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The mechanism of high affinity pentasaccharide binding to antithrombin, insights from Gaussian accelerated molecular dynamics simulations.

Authors
  • Balogh, Gábor1, 2
  • Komáromi, István1
  • Bereczky, Zsuzsanna1
  • 1 Division of Clinical Laboratory Science, Department of Laboratory Medicine, Faculty of Medicine, University of Debrecen, Debrecen, Hungary. , (Hungary)
  • 2 Kálmán Laki Doctoral School, University of Debrecen, Debrecen, Hungary. , (Hungary)
Type
Published Article
Journal
Journal of biomolecular structure & dynamics
Publication Date
Oct 01, 2020
Volume
38
Issue
16
Pages
4718–4732
Identifiers
DOI: 10.1080/07391102.2019.1688194
PMID: 31686597
Source
Medline
Keywords
Language
English
License
Unknown

Abstract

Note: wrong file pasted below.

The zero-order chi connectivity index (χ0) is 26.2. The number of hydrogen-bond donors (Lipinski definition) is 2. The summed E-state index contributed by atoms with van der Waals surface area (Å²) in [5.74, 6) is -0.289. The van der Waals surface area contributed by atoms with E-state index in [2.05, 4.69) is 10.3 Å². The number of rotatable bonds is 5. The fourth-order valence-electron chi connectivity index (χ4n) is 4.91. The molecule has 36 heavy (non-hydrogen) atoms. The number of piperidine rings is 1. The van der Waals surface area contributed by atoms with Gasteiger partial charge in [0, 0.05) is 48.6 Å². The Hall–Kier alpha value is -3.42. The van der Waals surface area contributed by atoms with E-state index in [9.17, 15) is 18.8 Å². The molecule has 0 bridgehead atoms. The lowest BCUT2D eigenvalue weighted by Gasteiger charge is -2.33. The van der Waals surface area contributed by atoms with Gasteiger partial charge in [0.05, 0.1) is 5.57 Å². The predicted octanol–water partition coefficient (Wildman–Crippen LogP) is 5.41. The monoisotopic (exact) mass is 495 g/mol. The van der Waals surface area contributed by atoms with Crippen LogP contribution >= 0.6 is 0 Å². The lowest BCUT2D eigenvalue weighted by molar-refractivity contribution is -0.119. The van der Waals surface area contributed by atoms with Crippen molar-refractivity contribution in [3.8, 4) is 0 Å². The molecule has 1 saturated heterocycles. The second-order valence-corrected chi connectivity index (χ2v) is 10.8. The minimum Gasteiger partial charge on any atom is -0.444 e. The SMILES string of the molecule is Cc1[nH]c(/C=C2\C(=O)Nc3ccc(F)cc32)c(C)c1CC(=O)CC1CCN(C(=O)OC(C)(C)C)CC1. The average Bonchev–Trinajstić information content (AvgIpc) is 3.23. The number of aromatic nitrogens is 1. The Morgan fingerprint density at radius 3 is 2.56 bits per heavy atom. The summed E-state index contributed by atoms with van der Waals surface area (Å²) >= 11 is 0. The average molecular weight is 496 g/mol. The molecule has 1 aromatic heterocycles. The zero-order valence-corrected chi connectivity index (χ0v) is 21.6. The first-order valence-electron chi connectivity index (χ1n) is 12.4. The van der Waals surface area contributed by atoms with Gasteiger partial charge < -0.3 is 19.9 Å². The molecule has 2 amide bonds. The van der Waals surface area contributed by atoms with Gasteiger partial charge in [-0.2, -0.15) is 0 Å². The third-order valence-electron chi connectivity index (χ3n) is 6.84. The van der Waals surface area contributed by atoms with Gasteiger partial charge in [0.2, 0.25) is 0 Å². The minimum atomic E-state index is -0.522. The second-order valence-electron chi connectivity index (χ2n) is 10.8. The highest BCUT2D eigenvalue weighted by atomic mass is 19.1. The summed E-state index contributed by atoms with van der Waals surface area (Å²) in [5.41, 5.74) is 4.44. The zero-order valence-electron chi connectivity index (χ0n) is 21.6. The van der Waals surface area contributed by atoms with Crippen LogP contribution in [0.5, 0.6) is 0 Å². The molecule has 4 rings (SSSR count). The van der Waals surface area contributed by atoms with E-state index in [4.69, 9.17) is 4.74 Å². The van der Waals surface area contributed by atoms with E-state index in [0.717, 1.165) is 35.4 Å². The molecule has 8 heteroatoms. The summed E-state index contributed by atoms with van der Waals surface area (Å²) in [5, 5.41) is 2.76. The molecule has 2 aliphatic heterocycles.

The activity of antithrombin (AT), a serpin protease inhibitor, is enhanced by heparin and heparin analogs against its target proteases, mainly thrombin, factors Xa and IXa. Considerable amount of information is available on the multistep mechanism of the heparin pentasaccharide binding and conformational activation. However, much of the details were inferred from 'static' structures obtained by X-ray diffraction. Moreover, limited information is available for the early steps of binding mechanism other than kinetic studies with various ligands. To gain insights into these processes, we performed enhanced sampling molecular dynamics (MD) simulations using the Gaussian Accelerated Molecular Dynamics (GAMD) method, applied previously in drug binding studies. We were able to observe the binding of the pentasaccharide idraparinux to a 'non-activated' AT conformation in two separate trajectories with low root mean square deviation (RMSD) values compared to X-ray structures of the bound state. These trajectories along with further simulations of the AT-pentasaccharide complex provided insights into the mechanisms of multiple conformational transitions, including the expulsion of the hinge region, the extension of helix D and the conformational behavior of the reactive center loop (RCL). We could also confirm the high stability of helix P in non-activated AT conformations, such states might play an important role in heparin binding. 'Generalized correlation' matrices revealed possible paths of allosteric signal propagation to the binding sites for the target proteases, factors Xa and IXa. Enhanced MD simulations of ligand binding to AT may assist the design of new anticoagulant drugs.Communicated by Ramaswamy H. Sarma.

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